Thursday, 22 October 2009

Oddities in the economics of academia

Andrew Leigh reports on work by Andrew Norton suggesting that university funding regimes will have some universities in Australia aiming for fewer domestic students despite the current downturn meaning that the opportunity costs of attending university, for students, are at a low.

Why would universities want fewer students? Well, if the government funding regime sets a quota on student numbers beyond which additional students generate only tuition income for the University, and if tuition income does not cover the marginal costs of educating a student, and if tuition levels are capped so that they cannot be increased to cover the student's marginal costs, that's about what you expect to have happen.

The NZ system is pretty similar.

I've heard numbers thrown around here than an additional domestic student in the College of Business and Economics next year costs the College more money than the student brings in. The tuition income we get from a domestic student is less than the per student overhead tax that we have to pay to the central university administration and we're at our maximum quota overall for the government's subsidy for students. So every additional domestic student costs the College about $300.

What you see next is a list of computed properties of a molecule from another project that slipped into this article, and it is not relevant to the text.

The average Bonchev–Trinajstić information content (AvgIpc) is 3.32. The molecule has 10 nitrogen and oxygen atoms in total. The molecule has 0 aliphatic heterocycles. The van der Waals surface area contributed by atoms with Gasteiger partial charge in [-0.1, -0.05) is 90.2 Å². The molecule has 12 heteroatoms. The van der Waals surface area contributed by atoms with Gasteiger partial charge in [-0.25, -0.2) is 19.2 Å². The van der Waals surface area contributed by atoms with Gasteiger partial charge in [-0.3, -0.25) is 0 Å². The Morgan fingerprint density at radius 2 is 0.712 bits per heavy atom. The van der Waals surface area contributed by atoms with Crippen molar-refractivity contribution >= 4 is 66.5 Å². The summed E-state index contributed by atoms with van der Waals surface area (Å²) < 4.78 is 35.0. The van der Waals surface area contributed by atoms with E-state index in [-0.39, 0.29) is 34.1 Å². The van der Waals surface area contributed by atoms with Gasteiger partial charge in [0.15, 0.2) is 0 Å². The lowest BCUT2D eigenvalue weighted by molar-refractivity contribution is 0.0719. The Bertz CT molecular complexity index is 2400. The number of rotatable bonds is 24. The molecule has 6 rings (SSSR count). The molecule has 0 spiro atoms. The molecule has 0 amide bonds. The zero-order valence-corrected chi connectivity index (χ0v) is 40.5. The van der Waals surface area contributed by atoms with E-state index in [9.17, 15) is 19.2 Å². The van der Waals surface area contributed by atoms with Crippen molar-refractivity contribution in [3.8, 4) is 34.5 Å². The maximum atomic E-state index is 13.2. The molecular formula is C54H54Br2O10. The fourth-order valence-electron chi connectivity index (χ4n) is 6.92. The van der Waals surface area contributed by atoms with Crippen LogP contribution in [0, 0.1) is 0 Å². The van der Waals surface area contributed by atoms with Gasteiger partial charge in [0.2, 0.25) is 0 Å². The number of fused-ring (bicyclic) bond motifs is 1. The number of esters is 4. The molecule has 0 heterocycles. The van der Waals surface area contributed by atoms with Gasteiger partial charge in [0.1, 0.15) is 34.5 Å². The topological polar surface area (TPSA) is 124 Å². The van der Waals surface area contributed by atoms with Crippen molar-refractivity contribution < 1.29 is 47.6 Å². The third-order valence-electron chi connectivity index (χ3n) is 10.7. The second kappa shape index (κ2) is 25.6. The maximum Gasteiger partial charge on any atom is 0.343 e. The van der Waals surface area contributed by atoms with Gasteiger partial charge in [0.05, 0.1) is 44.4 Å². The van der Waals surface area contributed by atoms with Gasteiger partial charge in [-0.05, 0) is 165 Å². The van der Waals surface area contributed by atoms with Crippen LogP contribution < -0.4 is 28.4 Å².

1. I don't know if it's true, but I've heard that post-graduate students make NZ universities more money in government subsidies than undergraduates. If increasing the intake of undergraduates increases the number of prospective post-graduates, mightn't that extra $300 cost per undergraduate be worth it?

    I suppose there are fairly predictable ratios of undergraduate input to post-graduate output, though, and I imagine it takes many extra undergraduates to produce one more post-graduate.

    Any idea on the numbers here?

  2. Grad students do earn a lot more through PBRF. In Econ at least, though, most of our honours students land great jobs at Treasury and Reserve Bank and elsewhere without having to go on for a grad degree, and the ones wanting a grad degree we'll often recommend go to the US anyway, so we've a rather limited pool.

  3. The funding formula for research degree completions is at p. 8 of

    Per grad student funding depends on student level (masters vs PhD), subject area (bench sciences get more than social sciences, mostly because of materials costs), and student ethnicity (Maori and Pacific students earn double the funding of Pakeha/European). According to the TEC documentation, a European completing a PhD in Dentistry would attract funding of $16,000. In Econ, that would be divided by 2.5 as we get a cost weighting of one while Dentistry's at 2.5. All of that's calibrated on 2005 numbers: total amount depends on the total funding available in a year and the total number of graduate students in the whole university system. All of the funding formula weightings tell you what fraction of the overall pool you get.